Considering a Montessori Education?

As every parent knows, the right educational environment can make all the difference in how a child feels about going to school. For a student who is engaged in what they’re learning and excited about what the next day will bring, school is a place where he or she can grow and thrive. Many families are finding this type of environment in a Montessori school.  

The Montessori method was developed by Maria Montessori in Italy in 1897. Her approach is based on the idea that children who have the freedom to make choices in their environment will reach their optimal development. Instructors are specifically trained in the Montessori philosophy and classrooms are carefully designed to follow its method. 

Components of a Montessori education 

In order for a program to be considered a true Montessori school, several characteristics must be in place: 

  • Multiage groupings of children in which peer learning is fostered 
  • Uninterrupted blocks of work time 
  • Guided choice of work activity 
  • A full range of specially designed Montessori learning materials 
  • A setting that is considered aesthetically pleasing 

Source: American Montessori Society, http://amshq.org/Montessori-Education/Introduction-to-Montessori 

Benefits to children 

Advocates of the Montessori method say that children in this type of educational setting develop greater independence and confidence because they are encouraged to explore and discover on their own instead of being instructed in a traditional manner by a teacher in a classroom.  

Students are able delve into areas that particularly interest them and work on new concepts at their own pace. Experiential learning is highly valued with an emphasis on hands-on activities.  

Cooperative play is strongly encouraged in Montessori programs to enhance a sense of community. Older children help younger children. The development of social skills is considered as important as academic skills. Parents also often appreciate that the ideas of equity, freedom and justice are promoted in a Montessori education.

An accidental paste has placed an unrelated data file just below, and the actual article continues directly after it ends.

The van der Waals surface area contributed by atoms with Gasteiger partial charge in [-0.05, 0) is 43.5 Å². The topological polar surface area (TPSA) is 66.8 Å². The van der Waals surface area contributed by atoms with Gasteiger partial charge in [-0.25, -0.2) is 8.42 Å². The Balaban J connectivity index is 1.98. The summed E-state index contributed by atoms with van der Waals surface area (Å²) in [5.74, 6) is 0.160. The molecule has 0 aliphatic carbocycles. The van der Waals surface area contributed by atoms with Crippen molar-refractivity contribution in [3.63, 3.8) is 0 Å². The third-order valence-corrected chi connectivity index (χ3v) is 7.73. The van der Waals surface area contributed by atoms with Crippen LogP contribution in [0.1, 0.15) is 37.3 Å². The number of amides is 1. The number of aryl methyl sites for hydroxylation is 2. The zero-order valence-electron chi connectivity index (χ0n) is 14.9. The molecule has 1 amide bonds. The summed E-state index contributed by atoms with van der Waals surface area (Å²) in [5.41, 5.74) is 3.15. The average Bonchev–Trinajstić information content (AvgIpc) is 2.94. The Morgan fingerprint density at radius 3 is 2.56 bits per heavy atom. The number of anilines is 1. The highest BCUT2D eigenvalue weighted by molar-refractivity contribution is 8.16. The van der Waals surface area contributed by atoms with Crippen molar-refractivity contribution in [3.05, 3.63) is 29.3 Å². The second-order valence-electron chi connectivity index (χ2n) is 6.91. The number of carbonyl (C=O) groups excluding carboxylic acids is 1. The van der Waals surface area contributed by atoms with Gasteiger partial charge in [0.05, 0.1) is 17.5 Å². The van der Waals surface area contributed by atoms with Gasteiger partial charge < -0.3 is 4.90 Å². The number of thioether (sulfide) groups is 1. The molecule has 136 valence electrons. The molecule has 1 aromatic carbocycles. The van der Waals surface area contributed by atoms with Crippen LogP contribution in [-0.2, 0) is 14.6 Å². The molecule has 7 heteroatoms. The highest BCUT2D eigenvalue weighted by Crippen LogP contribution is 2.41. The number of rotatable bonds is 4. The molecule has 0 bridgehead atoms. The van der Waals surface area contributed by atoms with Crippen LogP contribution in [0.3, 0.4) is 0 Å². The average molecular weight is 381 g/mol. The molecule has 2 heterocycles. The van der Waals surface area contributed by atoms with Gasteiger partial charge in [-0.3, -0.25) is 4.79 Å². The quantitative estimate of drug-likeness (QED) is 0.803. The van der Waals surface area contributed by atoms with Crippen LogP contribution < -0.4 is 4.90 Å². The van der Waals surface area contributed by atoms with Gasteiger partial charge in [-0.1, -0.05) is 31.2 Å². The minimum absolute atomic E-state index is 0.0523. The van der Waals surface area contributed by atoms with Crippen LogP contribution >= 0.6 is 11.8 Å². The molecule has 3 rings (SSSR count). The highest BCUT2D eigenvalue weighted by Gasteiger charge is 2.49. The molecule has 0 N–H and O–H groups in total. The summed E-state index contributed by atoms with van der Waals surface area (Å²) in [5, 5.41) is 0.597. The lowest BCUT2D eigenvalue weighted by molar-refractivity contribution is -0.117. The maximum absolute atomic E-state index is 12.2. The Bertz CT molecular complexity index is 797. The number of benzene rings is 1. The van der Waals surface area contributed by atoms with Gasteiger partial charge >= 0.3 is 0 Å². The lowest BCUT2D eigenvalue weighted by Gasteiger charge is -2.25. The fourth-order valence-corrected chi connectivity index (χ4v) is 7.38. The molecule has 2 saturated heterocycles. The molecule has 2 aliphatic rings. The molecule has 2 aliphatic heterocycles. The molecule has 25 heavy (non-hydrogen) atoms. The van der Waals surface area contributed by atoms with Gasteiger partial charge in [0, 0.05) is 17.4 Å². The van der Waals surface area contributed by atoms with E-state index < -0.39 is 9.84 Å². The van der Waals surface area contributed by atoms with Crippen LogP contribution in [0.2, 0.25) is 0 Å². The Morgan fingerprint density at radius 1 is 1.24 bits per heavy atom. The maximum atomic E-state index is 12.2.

Questions to ask of a Montessori program 

When evaluating if a particular school is a good match for your family, consider asking the following questions: 

  • Does the program have Montessori-credentialed instructors? 
  • Do you provide all the specific Montessori teaching materials? 
  • What does a typical day look like? 
  • What is the student to teacher ratio? 
  • What is the goal of homework? 
  • How do you build community? 
  • How do you handle discipline? 
  • Can parents observe when they choose to? 
  • What kind of support can my child receive if he is struggling in some way? 
  • Can I speak with other parents who have children in the program? 
  • What is your mission statement? 

As in any decision about your child’s education, it important to do your research on various schools and visit several in person. Seeing the instructors and children in action will give you the best sense of whether or not a particular program is right for you. Talk with other parents who have children enrolled in a Montessori program for their insight into how it is working for them. With an informed decision, you’ll discover the best educational environment for your child.


Interested in finding out more?  

American Montessori Society

Association Montessori International/ USA

The International Montessori Council

Cincinnati Montessori Society 

 

 

 

 

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